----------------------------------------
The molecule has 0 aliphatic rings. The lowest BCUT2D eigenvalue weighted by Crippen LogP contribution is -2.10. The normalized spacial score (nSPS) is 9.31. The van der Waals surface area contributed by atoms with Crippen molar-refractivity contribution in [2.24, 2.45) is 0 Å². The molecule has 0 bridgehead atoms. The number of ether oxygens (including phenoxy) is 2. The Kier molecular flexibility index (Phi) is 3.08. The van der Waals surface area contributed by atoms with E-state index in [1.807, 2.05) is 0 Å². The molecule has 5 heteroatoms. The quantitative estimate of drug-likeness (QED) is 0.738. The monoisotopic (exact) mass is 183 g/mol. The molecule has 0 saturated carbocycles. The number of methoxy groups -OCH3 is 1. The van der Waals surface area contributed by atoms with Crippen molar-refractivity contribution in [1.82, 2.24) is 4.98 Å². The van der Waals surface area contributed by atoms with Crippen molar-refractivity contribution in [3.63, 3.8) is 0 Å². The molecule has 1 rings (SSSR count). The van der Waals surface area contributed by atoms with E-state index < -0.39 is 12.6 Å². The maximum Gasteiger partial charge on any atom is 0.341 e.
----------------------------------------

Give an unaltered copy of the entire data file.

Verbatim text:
The molecule has 0 aliphatic rings. The lowest BCUT2D eigenvalue weighted by Crippen LogP contribution is -2.10. The normalized spacial score (nSPS) is 9.31. The van der Waals surface area contributed by atoms with Crippen molar-refractivity contribution in [2.24, 2.45) is 0 Å². The molecule has 0 bridgehead atoms. The number of ether oxygens (including phenoxy) is 2. The Kier molecular flexibility index (Phi) is 3.08. The van der Waals surface area contributed by atoms with E-state index in [1.807, 2.05) is 0 Å². The molecule has 5 heteroatoms. The quantitative estimate of drug-likeness (QED) is 0.738. The monoisotopic (exact) mass is 183 g/mol. The molecule has 0 saturated carbocycles. The number of methoxy groups -OCH3 is 1. The van der Waals surface area contributed by atoms with Crippen molar-refractivity contribution in [1.82, 2.24) is 4.98 Å². The van der Waals surface area contributed by atoms with Crippen molar-refractivity contribution in [3.63, 3.8) is 0 Å². The molecule has 1 rings (SSSR count). The van der Waals surface area contributed by atoms with E-state index < -0.39 is 12.6 Å². The maximum Gasteiger partial charge on any atom is 0.341 e.